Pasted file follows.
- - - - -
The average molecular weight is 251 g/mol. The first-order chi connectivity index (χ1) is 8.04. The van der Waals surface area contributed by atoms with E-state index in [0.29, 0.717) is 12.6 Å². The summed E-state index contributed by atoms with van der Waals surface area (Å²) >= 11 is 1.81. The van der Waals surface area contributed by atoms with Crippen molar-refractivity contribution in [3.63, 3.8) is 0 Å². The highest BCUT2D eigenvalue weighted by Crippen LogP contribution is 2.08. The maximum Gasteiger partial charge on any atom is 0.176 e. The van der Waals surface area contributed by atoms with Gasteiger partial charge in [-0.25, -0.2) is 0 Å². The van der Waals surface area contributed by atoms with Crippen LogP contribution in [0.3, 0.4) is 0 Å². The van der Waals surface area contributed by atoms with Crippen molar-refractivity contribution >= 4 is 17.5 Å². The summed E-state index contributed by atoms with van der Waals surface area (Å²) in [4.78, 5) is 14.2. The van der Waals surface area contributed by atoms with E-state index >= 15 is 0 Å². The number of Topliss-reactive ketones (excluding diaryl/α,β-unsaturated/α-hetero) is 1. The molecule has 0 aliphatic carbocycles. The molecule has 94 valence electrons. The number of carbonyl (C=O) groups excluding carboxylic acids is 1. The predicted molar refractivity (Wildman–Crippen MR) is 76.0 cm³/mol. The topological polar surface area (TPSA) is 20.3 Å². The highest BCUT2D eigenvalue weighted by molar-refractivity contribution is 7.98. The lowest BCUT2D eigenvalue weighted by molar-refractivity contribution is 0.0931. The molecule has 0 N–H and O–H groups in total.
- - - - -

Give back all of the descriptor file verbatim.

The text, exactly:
The average molecular weight is 251 g/mol. The first-order chi connectivity index (χ1) is 8.04. The van der Waals surface area contributed by atoms with E-state index in [0.29, 0.717) is 12.6 Å². The summed E-state index contributed by atoms with van der Waals surface area (Å²) >= 11 is 1.81. The van der Waals surface area contributed by atoms with Crippen molar-refractivity contribution in [3.63, 3.8) is 0 Å². The highest BCUT2D eigenvalue weighted by Crippen LogP contribution is 2.08. The maximum Gasteiger partial charge on any atom is 0.176 e. The van der Waals surface area contributed by atoms with Gasteiger partial charge in [-0.25, -0.2) is 0 Å². The van der Waals surface area contributed by atoms with Crippen LogP contribution in [0.3, 0.4) is 0 Å². The van der Waals surface area contributed by atoms with Crippen molar-refractivity contribution >= 4 is 17.5 Å². The summed E-state index contributed by atoms with van der Waals surface area (Å²) in [4.78, 5) is 14.2. The van der Waals surface area contributed by atoms with E-state index >= 15 is 0 Å². The number of Topliss-reactive ketones (excluding diaryl/α,β-unsaturated/α-hetero) is 1. The molecule has 0 aliphatic carbocycles. The molecule has 94 valence electrons. The number of carbonyl (C=O) groups excluding carboxylic acids is 1. The predicted molar refractivity (Wildman–Crippen MR) is 76.0 cm³/mol. The topological polar surface area (TPSA) is 20.3 Å². The highest BCUT2D eigenvalue weighted by molar-refractivity contribution is 7.98. The lowest BCUT2D eigenvalue weighted by molar-refractivity contribution is 0.0931. The molecule has 0 N–H and O–H groups in total.